Lucy’s eyes narrowed. “Nooo!” exploded the grandmotherly woman capped with downy white hair. Her cries sounded more like a toddler’s tantrum.
I guided her legs into sweatpants. No matter what I said or did, dressing Lucy always felt like a wrestling event. She heaved the bedside clock across her bedroom. Plastic alabaster cracked in half. For someone who couldn’t dress herself, she maintained surprising strength.
Shifting her weight on the edge of her bed, my overheated body finished dressing Lucy. Her body slackened, so did mine. Lucy’s damp red-rimmed eyes smiled at me. She brushed my head with her palm.
“How about breakfast?” I asked, returning a grin. I patted her knee after tying her shoelaces.
The former housewife leaned into her walker and shuffled across the polished floor, as if on a mission.
In the dining room, round tables were set with potted silk poinsettias. Christmas carols played in the background. She settled in her seat and devoured her French toast.
Peaceful, I thought, for now.
This was a typical morning for Lucy, punctuated by the ins and outs of reality.
Alzheimer’s disease stole Lucy’s life. Her challenge was to live with the ravages of this disease and I, a registered nurse in a nursing home, tried to connect with her while providing medical and personal care.
Thirty years ago, my nursing school philosophy maintained we constantly reorient them to the present. I found this to be futile and traumatic for everyone.
As I strived to comfort Lucy and other Alzheimer’s residents, I asked myself an uneasy question: Should I go to their reality, or force them into mine? Click To TweetI finally found my answer.
Later that morning, I entered the family room to retrieve Billie, another resident. Lucy reminded me of her upcoming hair appointment. Bursts of hot pink topped her newly manicured nails. As I wheeled Billie to her room, I heard Lucy laughing as another resident sang, “How much is that doggie in the window?”
For Sundowners, confusion and agitation increases as the natural light fades, ushered in with the late afternoon hours. A staff member found Lucy around four o’clock emptying her bureau drawers, packing framed pictures and underwear. Chaos littered her bed, and her mind. She insisted her husband, Armand, was coming to take her home. She tried to elope—a term used for their tendency to escape the facility—almost every day.
“I have to get home to cook Armand’s dinner. He’ll be upset if it’s not ready on time.” She spoke to anyone passing by—other residents, staff and visitors. Her voice rose over the television’s talk show. I tried to calm her by speaking in a quieter voice.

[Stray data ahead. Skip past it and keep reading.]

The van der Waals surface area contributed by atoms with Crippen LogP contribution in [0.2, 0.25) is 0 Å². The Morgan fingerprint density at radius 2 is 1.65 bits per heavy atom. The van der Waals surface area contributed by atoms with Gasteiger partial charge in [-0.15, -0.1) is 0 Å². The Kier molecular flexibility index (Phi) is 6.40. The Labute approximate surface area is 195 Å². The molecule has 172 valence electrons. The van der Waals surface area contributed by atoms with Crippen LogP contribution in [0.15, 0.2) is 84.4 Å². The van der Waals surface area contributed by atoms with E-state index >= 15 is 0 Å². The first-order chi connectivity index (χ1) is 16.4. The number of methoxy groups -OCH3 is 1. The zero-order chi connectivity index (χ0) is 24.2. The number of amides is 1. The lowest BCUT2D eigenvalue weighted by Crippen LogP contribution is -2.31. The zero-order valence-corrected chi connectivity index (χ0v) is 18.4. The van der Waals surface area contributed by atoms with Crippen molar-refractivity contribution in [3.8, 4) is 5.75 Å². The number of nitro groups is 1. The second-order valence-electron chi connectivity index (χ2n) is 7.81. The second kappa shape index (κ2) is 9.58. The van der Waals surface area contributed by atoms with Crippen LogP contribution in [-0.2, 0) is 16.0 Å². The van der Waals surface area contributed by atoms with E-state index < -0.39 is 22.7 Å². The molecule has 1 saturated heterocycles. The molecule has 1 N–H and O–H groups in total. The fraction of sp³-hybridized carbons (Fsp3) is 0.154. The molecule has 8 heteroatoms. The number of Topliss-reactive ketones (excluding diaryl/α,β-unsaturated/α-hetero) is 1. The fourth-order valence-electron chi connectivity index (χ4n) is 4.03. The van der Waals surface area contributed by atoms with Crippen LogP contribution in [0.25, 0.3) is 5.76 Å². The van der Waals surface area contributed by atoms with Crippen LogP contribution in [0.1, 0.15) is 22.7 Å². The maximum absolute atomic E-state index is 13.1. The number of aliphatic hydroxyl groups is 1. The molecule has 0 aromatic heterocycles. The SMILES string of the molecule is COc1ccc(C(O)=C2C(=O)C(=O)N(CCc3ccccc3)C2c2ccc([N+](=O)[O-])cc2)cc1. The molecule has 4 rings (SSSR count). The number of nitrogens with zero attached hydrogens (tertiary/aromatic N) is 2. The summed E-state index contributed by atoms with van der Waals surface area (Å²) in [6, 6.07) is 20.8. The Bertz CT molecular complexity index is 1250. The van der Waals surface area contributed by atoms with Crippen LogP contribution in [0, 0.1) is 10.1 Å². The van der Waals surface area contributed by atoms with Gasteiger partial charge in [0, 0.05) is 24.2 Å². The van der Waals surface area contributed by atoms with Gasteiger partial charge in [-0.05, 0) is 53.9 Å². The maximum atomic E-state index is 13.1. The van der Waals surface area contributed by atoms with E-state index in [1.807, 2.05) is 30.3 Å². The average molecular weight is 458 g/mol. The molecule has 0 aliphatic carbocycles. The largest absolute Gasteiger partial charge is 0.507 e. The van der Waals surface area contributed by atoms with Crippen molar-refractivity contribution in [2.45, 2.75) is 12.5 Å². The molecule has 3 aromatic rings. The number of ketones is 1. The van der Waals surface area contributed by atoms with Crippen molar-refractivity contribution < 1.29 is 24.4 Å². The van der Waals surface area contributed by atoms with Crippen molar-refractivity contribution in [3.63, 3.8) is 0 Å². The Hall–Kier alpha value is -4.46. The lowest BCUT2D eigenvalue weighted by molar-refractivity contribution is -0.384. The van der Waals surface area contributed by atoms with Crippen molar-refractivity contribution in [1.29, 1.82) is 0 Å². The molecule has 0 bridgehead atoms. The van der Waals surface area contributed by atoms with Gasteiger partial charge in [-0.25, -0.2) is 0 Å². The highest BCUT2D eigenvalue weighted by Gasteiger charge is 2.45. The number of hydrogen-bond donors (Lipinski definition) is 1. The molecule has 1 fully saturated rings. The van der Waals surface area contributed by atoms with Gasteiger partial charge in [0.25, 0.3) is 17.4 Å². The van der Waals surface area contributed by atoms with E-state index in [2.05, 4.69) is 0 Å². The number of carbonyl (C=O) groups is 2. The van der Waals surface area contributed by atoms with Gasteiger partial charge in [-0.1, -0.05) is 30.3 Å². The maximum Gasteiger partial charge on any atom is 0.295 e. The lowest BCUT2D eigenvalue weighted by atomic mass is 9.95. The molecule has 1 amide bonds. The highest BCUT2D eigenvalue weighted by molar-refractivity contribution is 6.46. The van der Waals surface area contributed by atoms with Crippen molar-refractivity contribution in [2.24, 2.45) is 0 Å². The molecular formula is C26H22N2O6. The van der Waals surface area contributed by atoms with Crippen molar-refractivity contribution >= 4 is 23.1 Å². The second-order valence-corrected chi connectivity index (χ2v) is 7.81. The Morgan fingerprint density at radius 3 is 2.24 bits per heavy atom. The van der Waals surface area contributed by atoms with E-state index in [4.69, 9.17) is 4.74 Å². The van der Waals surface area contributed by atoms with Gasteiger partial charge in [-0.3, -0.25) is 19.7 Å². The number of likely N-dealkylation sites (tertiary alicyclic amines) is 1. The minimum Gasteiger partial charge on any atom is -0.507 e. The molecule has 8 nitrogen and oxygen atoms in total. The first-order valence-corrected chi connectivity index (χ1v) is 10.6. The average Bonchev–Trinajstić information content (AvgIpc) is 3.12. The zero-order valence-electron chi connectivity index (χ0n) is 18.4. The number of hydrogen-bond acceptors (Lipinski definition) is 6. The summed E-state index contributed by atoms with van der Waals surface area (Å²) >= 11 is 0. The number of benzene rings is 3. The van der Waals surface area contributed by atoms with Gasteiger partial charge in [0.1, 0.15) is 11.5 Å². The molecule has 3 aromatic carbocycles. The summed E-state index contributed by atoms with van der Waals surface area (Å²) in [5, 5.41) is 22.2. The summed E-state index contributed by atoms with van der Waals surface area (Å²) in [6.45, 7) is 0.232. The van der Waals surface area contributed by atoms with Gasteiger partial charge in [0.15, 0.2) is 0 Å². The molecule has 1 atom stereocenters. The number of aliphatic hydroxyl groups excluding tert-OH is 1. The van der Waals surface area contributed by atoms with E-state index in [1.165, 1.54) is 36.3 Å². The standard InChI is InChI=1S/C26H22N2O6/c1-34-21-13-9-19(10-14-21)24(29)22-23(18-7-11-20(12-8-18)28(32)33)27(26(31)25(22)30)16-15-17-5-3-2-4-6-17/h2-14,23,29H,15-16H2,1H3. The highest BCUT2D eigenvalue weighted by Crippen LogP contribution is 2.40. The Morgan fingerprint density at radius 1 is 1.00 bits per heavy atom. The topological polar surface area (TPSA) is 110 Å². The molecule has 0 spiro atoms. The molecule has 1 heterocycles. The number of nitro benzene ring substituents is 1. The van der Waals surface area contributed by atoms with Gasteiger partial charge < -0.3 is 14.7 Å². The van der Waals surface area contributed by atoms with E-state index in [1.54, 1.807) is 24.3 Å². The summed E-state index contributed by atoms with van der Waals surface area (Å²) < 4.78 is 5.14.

Lucy always failed to remember two crucial facts: Armand died many years before, and her home was sold. Her voice grew louder as we tried to reason with her.
“He’s coming to get me! Let me call him to prove it.” She rattled off a phone number, one she had obviously used many times.
The corners of her mouth quivered, hands trembled. Her eyes shifted as if searching for an escape route. From experience, I knew forcing this reality would only escalate her anxiety.Lucy had lost her grip. I had to do the same. Click To Tweet
I entered Lucy’s world.
At first, I was reluctant. How could I deceive her or any other resident? I thought about who they were: mothers, fathers, aunts, uncles, and friends. These people contributed to our communities: librarians, teachers, baseball coaches, fire fighters. They dreamed dreams and hoped for more.
More often than I cared to see, I witnessed Alzheimer’s patients looking into the eyes of a son or daughter, and only yielding a vacant stare or violent outburst. They seemed so locked away, scared and lonely.
Lucy deserved to experience comfort and connection—even if only in brief glimpses.
“See the blizzard out there?” I said making it sound worse than it was. “It would be dangerous for Armand to make the long drive. Look out the window with me.” I extended my hand, prompting Lucy to view the snow squall. We watched the snow, swirling like mini tornados. “It looks treacherous out there, doesn’t it? Let’s wait out the storm.”
Alzheimer’s disconnects brain pathways like a flood blocks off sections of roadway. To get her to shelter, I “guided” Lucy in a “boat”—I took her to the familiar ground of her realty.
I shared a story with her. “There was this big hill behind my childhood house. When I was a girl, I loved racing down the hill on my sled with my younger brother.”
She stepped in the “boat” with me—shared a childhood sledding story then drifted to stories of ice fishing with her dad. Her belly jiggled with her jolly laugh. Lucy’s vivid details invited me there with her.
She discarded her intent to elope—for now.
We walked toward her Canadian rocker. She nested in as if she was home. Her hands with skin thin as wrinkled parchment paper, rested on her belly. She continued talking as if she had all the time in the world.
The lilt in her voice lifted my spirits. Her eyes softened. If even for a few minutes, I saw Lucy on her familiar ground.
“Who said we are obliged to make people with Alzheimer’s live in our reality?”As I looked into Lucy’s face, I realized her world looked better than her reality.
Hands photo by Jessica Wilson via Flickr through Creative Commons / Floor image by Susan Sermoneta via Flickr through Creative Commons / Family Photo by Boston Public Library via Flickr through Creative Commons